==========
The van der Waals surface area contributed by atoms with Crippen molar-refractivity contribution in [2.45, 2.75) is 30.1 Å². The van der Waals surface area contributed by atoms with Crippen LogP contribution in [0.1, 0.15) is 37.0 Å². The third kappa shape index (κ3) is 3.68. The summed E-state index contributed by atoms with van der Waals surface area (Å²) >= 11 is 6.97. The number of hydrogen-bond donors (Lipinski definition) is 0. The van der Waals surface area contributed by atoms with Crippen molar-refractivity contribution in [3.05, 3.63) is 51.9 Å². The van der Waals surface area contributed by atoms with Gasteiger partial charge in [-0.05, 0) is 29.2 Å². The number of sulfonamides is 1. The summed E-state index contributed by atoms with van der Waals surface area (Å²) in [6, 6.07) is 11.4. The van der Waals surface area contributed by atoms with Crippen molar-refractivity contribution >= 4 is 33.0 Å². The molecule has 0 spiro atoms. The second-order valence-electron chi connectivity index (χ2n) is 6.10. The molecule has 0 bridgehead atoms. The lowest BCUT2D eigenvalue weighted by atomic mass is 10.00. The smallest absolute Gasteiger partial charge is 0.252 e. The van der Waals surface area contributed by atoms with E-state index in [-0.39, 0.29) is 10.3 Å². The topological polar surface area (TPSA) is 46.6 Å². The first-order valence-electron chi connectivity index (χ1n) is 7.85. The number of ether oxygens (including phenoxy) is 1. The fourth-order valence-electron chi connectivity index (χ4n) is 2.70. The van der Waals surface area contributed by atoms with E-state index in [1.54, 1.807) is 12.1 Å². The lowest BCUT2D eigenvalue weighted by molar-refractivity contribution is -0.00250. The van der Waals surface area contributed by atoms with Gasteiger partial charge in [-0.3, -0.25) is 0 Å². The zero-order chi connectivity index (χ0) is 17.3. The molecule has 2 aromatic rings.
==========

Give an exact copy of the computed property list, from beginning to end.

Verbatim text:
The van der Waals surface area contributed by atoms with Crippen molar-refractivity contribution in [2.45, 2.75) is 30.1 Å². The van der Waals surface area contributed by atoms with Crippen LogP contribution in [0.1, 0.15) is 37.0 Å². The third kappa shape index (κ3) is 3.68. The summed E-state index contributed by atoms with van der Waals surface area (Å²) >= 11 is 6.97. The number of hydrogen-bond donors (Lipinski definition) is 0. The van der Waals surface area contributed by atoms with Crippen molar-refractivity contribution in [3.05, 3.63) is 51.9 Å². The van der Waals surface area contributed by atoms with Gasteiger partial charge in [-0.05, 0) is 29.2 Å². The number of sulfonamides is 1. The summed E-state index contributed by atoms with van der Waals surface area (Å²) in [6, 6.07) is 11.4. The van der Waals surface area contributed by atoms with Crippen molar-refractivity contribution >= 4 is 33.0 Å². The molecule has 0 spiro atoms. The second-order valence-electron chi connectivity index (χ2n) is 6.10. The molecule has 0 bridgehead atoms. The lowest BCUT2D eigenvalue weighted by atomic mass is 10.00. The smallest absolute Gasteiger partial charge is 0.252 e. The van der Waals surface area contributed by atoms with E-state index in [-0.39, 0.29) is 10.3 Å². The topological polar surface area (TPSA) is 46.6 Å². The first-order valence-electron chi connectivity index (χ1n) is 7.85. The number of ether oxygens (including phenoxy) is 1. The fourth-order valence-electron chi connectivity index (χ4n) is 2.70. The van der Waals surface area contributed by atoms with E-state index in [1.54, 1.807) is 12.1 Å². The lowest BCUT2D eigenvalue weighted by molar-refractivity contribution is -0.00250. The van der Waals surface area contributed by atoms with Gasteiger partial charge in [-0.3, -0.25) is 0 Å². The zero-order chi connectivity index (χ0) is 17.3. The molecule has 2 aromatic rings.